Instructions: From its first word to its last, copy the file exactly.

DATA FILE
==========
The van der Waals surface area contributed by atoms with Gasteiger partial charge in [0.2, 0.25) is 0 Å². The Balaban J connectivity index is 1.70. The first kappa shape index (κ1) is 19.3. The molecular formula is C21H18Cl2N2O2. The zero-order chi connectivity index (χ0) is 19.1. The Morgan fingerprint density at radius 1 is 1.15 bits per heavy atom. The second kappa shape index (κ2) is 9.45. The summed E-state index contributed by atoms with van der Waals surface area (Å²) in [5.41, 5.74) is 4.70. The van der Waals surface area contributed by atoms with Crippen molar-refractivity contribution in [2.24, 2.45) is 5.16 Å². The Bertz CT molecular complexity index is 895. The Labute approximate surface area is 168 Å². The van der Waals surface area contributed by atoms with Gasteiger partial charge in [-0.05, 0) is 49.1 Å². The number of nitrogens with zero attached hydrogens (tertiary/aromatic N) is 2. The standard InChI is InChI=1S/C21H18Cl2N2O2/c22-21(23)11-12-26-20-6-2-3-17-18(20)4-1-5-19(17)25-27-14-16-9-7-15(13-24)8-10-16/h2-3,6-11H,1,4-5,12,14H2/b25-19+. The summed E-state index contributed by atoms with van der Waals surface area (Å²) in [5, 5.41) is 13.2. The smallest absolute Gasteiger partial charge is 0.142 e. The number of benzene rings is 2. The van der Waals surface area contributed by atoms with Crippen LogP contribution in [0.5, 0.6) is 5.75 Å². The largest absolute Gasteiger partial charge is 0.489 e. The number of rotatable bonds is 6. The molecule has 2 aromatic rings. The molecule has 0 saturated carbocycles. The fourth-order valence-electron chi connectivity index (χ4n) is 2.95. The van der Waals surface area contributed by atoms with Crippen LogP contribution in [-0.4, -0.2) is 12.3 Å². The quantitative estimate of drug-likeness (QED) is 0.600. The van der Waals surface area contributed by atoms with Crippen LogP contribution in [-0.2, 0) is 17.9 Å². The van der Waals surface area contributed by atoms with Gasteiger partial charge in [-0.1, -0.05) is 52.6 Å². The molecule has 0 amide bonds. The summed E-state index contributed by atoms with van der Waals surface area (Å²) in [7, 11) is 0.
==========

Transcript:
The van der Waals surface area contributed by atoms with Gasteiger partial charge in [0.2, 0.25) is 0 Å². The Balaban J connectivity index is 1.70. The first kappa shape index (κ1) is 19.3. The molecular formula is C21H18Cl2N2O2. The zero-order chi connectivity index (χ0) is 19.1. The Morgan fingerprint density at radius 1 is 1.15 bits per heavy atom. The second kappa shape index (κ2) is 9.45. The summed E-state index contributed by atoms with van der Waals surface area (Å²) in [5.41, 5.74) is 4.70. The van der Waals surface area contributed by atoms with Crippen molar-refractivity contribution in [2.24, 2.45) is 5.16 Å². The Bertz CT molecular complexity index is 895. The Labute approximate surface area is 168 Å². The van der Waals surface area contributed by atoms with Gasteiger partial charge in [-0.05, 0) is 49.1 Å². The number of nitrogens with zero attached hydrogens (tertiary/aromatic N) is 2. The standard InChI is InChI=1S/C21H18Cl2N2O2/c22-21(23)11-12-26-20-6-2-3-17-18(20)4-1-5-19(17)25-27-14-16-9-7-15(13-24)8-10-16/h2-3,6-11H,1,4-5,12,14H2/b25-19+. The summed E-state index contributed by atoms with van der Waals surface area (Å²) in [5, 5.41) is 13.2. The smallest absolute Gasteiger partial charge is 0.142 e. The number of benzene rings is 2. The van der Waals surface area contributed by atoms with Crippen LogP contribution in [0.5, 0.6) is 5.75 Å². The largest absolute Gasteiger partial charge is 0.489 e. The number of rotatable bonds is 6. The molecule has 2 aromatic rings. The molecule has 0 saturated carbocycles. The fourth-order valence-electron chi connectivity index (χ4n) is 2.95. The van der Waals surface area contributed by atoms with Crippen LogP contribution in [-0.4, -0.2) is 12.3 Å². The quantitative estimate of drug-likeness (QED) is 0.600. The van der Waals surface area contributed by atoms with Crippen LogP contribution in [-0.2, 0) is 17.9 Å². The van der Waals surface area contributed by atoms with Gasteiger partial charge in [-0.1, -0.05) is 52.6 Å². The molecule has 0 amide bonds. The summed E-state index contributed by atoms with van der Waals surface area (Å²) in [7, 11) is 0.